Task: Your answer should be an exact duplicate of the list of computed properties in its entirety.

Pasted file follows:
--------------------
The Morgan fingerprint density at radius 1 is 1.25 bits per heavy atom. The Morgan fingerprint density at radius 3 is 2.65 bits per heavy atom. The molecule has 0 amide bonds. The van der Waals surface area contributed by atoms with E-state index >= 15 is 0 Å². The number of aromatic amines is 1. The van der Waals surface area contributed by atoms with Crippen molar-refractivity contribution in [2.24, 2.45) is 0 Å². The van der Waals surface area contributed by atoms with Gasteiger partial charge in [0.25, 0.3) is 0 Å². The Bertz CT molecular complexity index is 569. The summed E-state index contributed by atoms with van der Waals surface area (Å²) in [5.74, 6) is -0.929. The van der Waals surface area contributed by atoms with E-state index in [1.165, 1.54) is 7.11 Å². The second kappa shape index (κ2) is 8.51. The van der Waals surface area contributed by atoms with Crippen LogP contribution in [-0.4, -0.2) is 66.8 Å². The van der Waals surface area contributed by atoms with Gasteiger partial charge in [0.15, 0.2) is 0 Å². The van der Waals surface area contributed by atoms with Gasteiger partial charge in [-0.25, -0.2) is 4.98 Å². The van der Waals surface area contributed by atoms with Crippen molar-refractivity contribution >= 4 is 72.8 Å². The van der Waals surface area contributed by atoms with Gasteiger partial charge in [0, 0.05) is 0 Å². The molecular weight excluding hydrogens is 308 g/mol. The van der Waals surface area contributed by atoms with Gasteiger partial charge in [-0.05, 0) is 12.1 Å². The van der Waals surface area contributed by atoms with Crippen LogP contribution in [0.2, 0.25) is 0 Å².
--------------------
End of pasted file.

The Morgan fingerprint density at radius 1 is 1.25 bits per heavy atom. The Morgan fingerprint density at radius 3 is 2.65 bits per heavy atom. The molecule has 0 amide bonds. The van der Waals surface area contributed by atoms with E-state index >= 15 is 0 Å². The number of aromatic amines is 1. The van der Waals surface area contributed by atoms with Crippen molar-refractivity contribution in [2.24, 2.45) is 0 Å². The van der Waals surface area contributed by atoms with Gasteiger partial charge in [0.25, 0.3) is 0 Å². The Bertz CT molecular complexity index is 569. The summed E-state index contributed by atoms with van der Waals surface area (Å²) in [5.74, 6) is -0.929. The van der Waals surface area contributed by atoms with E-state index in [1.165, 1.54) is 7.11 Å². The second kappa shape index (κ2) is 8.51. The van der Waals surface area contributed by atoms with Crippen LogP contribution in [-0.4, -0.2) is 66.8 Å². The van der Waals surface area contributed by atoms with Gasteiger partial charge in [0.15, 0.2) is 0 Å². The van der Waals surface area contributed by atoms with Gasteiger partial charge in [-0.25, -0.2) is 4.98 Å². The van der Waals surface area contributed by atoms with Crippen molar-refractivity contribution >= 4 is 72.8 Å². The van der Waals surface area contributed by atoms with Gasteiger partial charge in [0, 0.05) is 0 Å². The molecular weight excluding hydrogens is 308 g/mol. The van der Waals surface area contributed by atoms with Gasteiger partial charge in [-0.05, 0) is 12.1 Å². The van der Waals surface area contributed by atoms with Crippen LogP contribution in [0.2, 0.25) is 0 Å².